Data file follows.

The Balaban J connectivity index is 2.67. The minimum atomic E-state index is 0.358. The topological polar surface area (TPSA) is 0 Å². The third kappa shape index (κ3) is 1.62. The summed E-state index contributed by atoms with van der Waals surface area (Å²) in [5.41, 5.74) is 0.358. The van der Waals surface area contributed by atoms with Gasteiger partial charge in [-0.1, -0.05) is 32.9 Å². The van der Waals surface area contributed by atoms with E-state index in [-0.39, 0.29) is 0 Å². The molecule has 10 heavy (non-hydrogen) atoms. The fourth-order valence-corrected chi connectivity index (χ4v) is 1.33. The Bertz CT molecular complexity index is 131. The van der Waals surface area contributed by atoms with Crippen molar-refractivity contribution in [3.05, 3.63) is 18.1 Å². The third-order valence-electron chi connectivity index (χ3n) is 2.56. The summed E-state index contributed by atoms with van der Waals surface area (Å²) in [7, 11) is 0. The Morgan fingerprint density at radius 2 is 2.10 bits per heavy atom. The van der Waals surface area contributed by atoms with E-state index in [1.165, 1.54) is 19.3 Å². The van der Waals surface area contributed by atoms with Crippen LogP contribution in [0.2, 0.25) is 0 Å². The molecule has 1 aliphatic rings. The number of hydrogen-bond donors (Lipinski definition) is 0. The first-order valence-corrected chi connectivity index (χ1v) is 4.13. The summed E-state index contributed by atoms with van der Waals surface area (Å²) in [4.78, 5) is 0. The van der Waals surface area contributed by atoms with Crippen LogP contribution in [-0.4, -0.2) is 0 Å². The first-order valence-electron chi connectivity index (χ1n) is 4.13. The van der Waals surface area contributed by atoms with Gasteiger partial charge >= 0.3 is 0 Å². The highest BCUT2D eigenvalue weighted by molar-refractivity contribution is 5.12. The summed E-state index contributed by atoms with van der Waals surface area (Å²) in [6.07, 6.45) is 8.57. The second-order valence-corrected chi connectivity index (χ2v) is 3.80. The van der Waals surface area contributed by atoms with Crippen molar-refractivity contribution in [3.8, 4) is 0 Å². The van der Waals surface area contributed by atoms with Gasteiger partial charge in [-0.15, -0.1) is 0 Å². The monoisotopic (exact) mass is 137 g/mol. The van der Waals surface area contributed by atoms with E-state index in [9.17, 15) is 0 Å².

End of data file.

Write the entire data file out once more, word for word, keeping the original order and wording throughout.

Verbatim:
The Balaban J connectivity index is 2.67. The minimum atomic E-state index is 0.358. The topological polar surface area (TPSA) is 0 Å². The third kappa shape index (κ3) is 1.62. The summed E-state index contributed by atoms with van der Waals surface area (Å²) in [5.41, 5.74) is 0.358. The van der Waals surface area contributed by atoms with Gasteiger partial charge in [-0.1, -0.05) is 32.9 Å². The van der Waals surface area contributed by atoms with E-state index in [-0.39, 0.29) is 0 Å². The molecule has 10 heavy (non-hydrogen) atoms. The fourth-order valence-corrected chi connectivity index (χ4v) is 1.33. The Bertz CT molecular complexity index is 131. The van der Waals surface area contributed by atoms with Crippen molar-refractivity contribution in [3.05, 3.63) is 18.1 Å². The third-order valence-electron chi connectivity index (χ3n) is 2.56. The summed E-state index contributed by atoms with van der Waals surface area (Å²) in [7, 11) is 0. The Morgan fingerprint density at radius 2 is 2.10 bits per heavy atom. The van der Waals surface area contributed by atoms with E-state index in [1.165, 1.54) is 19.3 Å². The van der Waals surface area contributed by atoms with Crippen LogP contribution in [0.2, 0.25) is 0 Å². The molecule has 1 aliphatic rings. The number of hydrogen-bond donors (Lipinski definition) is 0. The first-order valence-corrected chi connectivity index (χ1v) is 4.13. The summed E-state index contributed by atoms with van der Waals surface area (Å²) in [4.78, 5) is 0. The van der Waals surface area contributed by atoms with Crippen LogP contribution in [-0.4, -0.2) is 0 Å². The first-order valence-electron chi connectivity index (χ1n) is 4.13. The van der Waals surface area contributed by atoms with Gasteiger partial charge >= 0.3 is 0 Å². The highest BCUT2D eigenvalue weighted by molar-refractivity contribution is 5.12. The summed E-state index contributed by atoms with van der Waals surface area (Å²) in [6.07, 6.45) is 8.57. The second-order valence-corrected chi connectivity index (χ2v) is 3.80. The van der Waals surface area contributed by atoms with Crippen molar-refractivity contribution in [3.8, 4) is 0 Å². The van der Waals surface area contributed by atoms with Gasteiger partial charge in [-0.15, -0.1) is 0 Å². The monoisotopic (exact) mass is 137 g/mol. The van der Waals surface area contributed by atoms with E-state index in [9.17, 15) is 0 Å².